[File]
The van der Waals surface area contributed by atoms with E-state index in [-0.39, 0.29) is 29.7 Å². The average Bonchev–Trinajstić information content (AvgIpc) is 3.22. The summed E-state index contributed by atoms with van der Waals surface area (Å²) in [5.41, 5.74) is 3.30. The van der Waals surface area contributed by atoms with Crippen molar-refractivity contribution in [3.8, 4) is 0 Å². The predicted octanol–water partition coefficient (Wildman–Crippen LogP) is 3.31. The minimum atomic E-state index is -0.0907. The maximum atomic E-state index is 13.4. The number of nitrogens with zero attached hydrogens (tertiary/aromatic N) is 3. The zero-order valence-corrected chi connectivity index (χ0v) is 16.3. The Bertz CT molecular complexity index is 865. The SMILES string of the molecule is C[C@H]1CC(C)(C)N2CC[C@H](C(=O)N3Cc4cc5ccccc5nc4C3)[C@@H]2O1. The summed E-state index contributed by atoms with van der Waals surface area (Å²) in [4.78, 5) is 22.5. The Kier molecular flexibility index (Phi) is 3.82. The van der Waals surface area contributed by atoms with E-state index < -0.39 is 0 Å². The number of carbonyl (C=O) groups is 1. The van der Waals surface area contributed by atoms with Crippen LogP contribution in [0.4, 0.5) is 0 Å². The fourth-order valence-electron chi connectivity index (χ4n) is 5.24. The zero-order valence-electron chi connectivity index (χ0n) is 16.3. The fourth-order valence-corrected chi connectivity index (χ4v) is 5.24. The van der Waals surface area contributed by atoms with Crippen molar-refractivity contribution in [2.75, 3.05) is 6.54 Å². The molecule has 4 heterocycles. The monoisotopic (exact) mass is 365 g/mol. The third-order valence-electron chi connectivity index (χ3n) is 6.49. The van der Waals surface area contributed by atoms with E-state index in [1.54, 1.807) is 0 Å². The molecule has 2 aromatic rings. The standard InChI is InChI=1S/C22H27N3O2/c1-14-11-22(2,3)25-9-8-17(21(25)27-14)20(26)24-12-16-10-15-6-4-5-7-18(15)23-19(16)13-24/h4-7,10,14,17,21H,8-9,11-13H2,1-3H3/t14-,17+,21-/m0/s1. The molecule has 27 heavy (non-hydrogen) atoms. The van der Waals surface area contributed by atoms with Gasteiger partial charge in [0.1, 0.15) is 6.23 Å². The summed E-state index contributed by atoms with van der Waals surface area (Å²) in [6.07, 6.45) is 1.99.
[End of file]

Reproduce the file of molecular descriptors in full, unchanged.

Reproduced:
The van der Waals surface area contributed by atoms with E-state index in [-0.39, 0.29) is 29.7 Å². The average Bonchev–Trinajstić information content (AvgIpc) is 3.22. The summed E-state index contributed by atoms with van der Waals surface area (Å²) in [5.41, 5.74) is 3.30. The van der Waals surface area contributed by atoms with Crippen molar-refractivity contribution in [3.8, 4) is 0 Å². The predicted octanol–water partition coefficient (Wildman–Crippen LogP) is 3.31. The minimum atomic E-state index is -0.0907. The maximum atomic E-state index is 13.4. The number of nitrogens with zero attached hydrogens (tertiary/aromatic N) is 3. The zero-order valence-corrected chi connectivity index (χ0v) is 16.3. The Bertz CT molecular complexity index is 865. The SMILES string of the molecule is C[C@H]1CC(C)(C)N2CC[C@H](C(=O)N3Cc4cc5ccccc5nc4C3)[C@@H]2O1. The summed E-state index contributed by atoms with van der Waals surface area (Å²) in [4.78, 5) is 22.5. The Kier molecular flexibility index (Phi) is 3.82. The van der Waals surface area contributed by atoms with E-state index < -0.39 is 0 Å². The number of carbonyl (C=O) groups is 1. The van der Waals surface area contributed by atoms with Crippen LogP contribution in [0.4, 0.5) is 0 Å². The fourth-order valence-electron chi connectivity index (χ4n) is 5.24. The zero-order valence-electron chi connectivity index (χ0n) is 16.3. The fourth-order valence-corrected chi connectivity index (χ4v) is 5.24. The van der Waals surface area contributed by atoms with Crippen molar-refractivity contribution in [2.75, 3.05) is 6.54 Å². The molecule has 4 heterocycles. The monoisotopic (exact) mass is 365 g/mol. The third-order valence-electron chi connectivity index (χ3n) is 6.49. The van der Waals surface area contributed by atoms with E-state index in [1.54, 1.807) is 0 Å². The molecule has 2 aromatic rings. The standard InChI is InChI=1S/C22H27N3O2/c1-14-11-22(2,3)25-9-8-17(21(25)27-14)20(26)24-12-16-10-15-6-4-5-7-18(15)23-19(16)13-24/h4-7,10,14,17,21H,8-9,11-13H2,1-3H3/t14-,17+,21-/m0/s1. The molecule has 27 heavy (non-hydrogen) atoms. The van der Waals surface area contributed by atoms with Gasteiger partial charge in [0.1, 0.15) is 6.23 Å². The summed E-state index contributed by atoms with van der Waals surface area (Å²) in [6.07, 6.45) is 1.99.